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2 Week Old Kitten Has Eye Discharge

carolina griego

Savannah Super Cat
#1
I have 3 F5 kittens they are 2 weeks old, I check them daily but today I notice one had eye discharge. I cleaned it off with a cloth with warm water, after cleaning one of the eyes that had the most discharge looks a little smaller. The kittens just opened their eyes about 36 hours ago. Can it be that she is sick from a cold( I turn on a small heater for them a night every 30 minutes), eye infection, should I wait it out, and would it be a good idea to take her to the vet(is she too small)? I will greatly apreciate any help.
 

Patti

Admin
Staff member
#2
There are many things this could possibly be - an infection passed from mom during the delivery, something she passed on by grooming them, or just an irritated eye. I would watch it for another 24 hours and if it continues to drain call your vet. He will most likely want you to bring the kitten in, but there is a possibility that he will be willing to prescribe eyedrops or antibiotics without seeing it, knowing how fragile its immune system is at this time. Be sure to be prepared to give him all the info he needs: one or both eyes, clear or colored discharge, any change in behavior or activity of the kitten (e.g., not nursing well, losing weight), etc.
 

Brigitte Cowell

Moderator
Staff member
#3
As Patti says, watch and make a call in the next 24 hours. It's important to be aware how quickly a small kitten can fail.... You mention you turn the heater on for 30 minutes a night...it's really important when kittens are small to make sure they stay warm, otherwise they have to use too much of their own energy keeping warm enough! Consider a heating pad for them, or keep the room they are in at a good temperature to make sure.

Its also great to have a trusted vet when you breed cats, so that you can possibly get them to give you antibiotics and eyedrops without having to risk the little ones with a trip to the vet hospital... and as Patti says, the more detailed info you can go to your vet with, the better!
 

carolina griego

Savannah Super Cat
#4
As Patti says, watch and make a call in the next 24 hours. It's important to be aware how quickly a small kitten can fail.... You mention you turn the heater on for 30 minutes a night...it's really important when kittens are small to make sure they stay warm, otherwise they have to use too much of their own energy keeping warm enough! Consider a heating pad for them, or keep the room they are in at a good temperature to make sure.

Its also great to have a trusted vet when you breed cats, so that you can possibly get them to give you antibiotics and eyedrops without having to risk the little ones with a trip to the vet hospital... and as Patti says, the more detailed info you can go to your vet with, the better!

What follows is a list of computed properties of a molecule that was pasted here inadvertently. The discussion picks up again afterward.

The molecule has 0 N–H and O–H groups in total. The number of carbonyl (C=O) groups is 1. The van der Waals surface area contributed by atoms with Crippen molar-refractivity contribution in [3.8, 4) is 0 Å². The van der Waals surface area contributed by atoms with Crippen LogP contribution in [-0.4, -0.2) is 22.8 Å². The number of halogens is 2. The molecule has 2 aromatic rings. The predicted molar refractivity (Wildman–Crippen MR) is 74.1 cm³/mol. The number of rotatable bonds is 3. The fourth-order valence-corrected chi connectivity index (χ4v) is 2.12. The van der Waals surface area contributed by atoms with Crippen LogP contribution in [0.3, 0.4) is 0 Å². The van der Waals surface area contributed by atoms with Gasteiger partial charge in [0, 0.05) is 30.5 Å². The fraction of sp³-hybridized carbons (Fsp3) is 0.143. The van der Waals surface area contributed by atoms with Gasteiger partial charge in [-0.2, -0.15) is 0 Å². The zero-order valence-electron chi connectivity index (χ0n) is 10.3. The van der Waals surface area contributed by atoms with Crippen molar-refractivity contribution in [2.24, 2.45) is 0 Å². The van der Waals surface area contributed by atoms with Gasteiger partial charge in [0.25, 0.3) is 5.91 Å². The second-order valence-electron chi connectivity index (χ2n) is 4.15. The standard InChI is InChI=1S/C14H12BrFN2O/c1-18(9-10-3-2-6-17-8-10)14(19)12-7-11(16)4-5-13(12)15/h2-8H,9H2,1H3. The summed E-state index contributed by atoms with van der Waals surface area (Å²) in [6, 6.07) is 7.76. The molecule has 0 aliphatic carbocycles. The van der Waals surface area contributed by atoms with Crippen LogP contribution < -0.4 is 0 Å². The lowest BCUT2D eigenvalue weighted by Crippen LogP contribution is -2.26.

Thanks for the help Patti and Brigitte its now been almost 12 hours and shes still getting discharge, Im going to call the vet. The heater I have its the ones that look like a fan I have a timer on, it goes on and off every 30 minutes from 10 pm to 10am. Where can I purchase a heating pad?
 
#5
You can purchase heating pads most anywhere- but you need to ensure it's one that doesn't turn off every 2 hours or that's a major hassle!

I'd seriously call the vet and ask to speak to him personally and ask for meds. Really- there is NOTHING he's going to see in person at this age that makes it necessary to bring her in for an exam. He won't examine her. He'll look at her eye, say, "Yep, it's infected" and send you what meds he believes are appropriate. So I would ask if he'd just prescribe them over the phone this time- because she is a newborn with a fragile system.

Is the room temp changing? From day to night? If it is, then I'd change over to a room heater that goes on and off only when it falls below XX degrees. With newborns, I like to keep the area around 80ish degrees. It is way too hot for me, but it's perfect for them.
 

carolina griego

Savannah Super Cat
#6
Thanks again to everyone I got her an ointment from the vet today she looks better, I didnt want to risk it. I also bought a heating pad (Sunbeam Heating Pad) it has a optional feature to turn off after two hours and has 4 heat settings, but on the safety instructions it says "3.Do not use on an infant or animal, 13.Place pad on top off and not under the part of the body needing heating". Im thinking all heating pads will have similar warnings, should I avoid using it or will it be okay?
 
#7
yep. Ignore it. Just make sure you have room for kittens to move
To a cooler section if needed in nursing box.
Sent from my SGH-T769 using Tapatalk 2
 

Patti

Admin
Staff member
#8
I usually put the heating pad under part of the nesting box, this way the babies can move on or off it per their comfort level. I usually find that setting it at one (the lowest) or 2 is adequate for the kittens. I also usually cover it with a blanket or towel - or put it underneath the nesting box, so that they don't have direct contact with it.
 

Brigitte Cowell

Moderator
Staff member
#9
Thanks again to everyone I got her an ointment from the vet today she looks better, I didnt want to risk it. I also bought a heating pad (Sunbeam Heating Pad) it has a optional feature to turn off after two hours and has 4 heat settings, but on the safety instructions it says "3.Do not use on an infant or animal, 13.Place pad on top off and not under the part of the body needing heating". Im thinking all heating pads will have similar warnings, should I avoid using it or will it be okay?
I put the heating pad under the crate if I use it...but I prefer to heat the room like Trish mentions...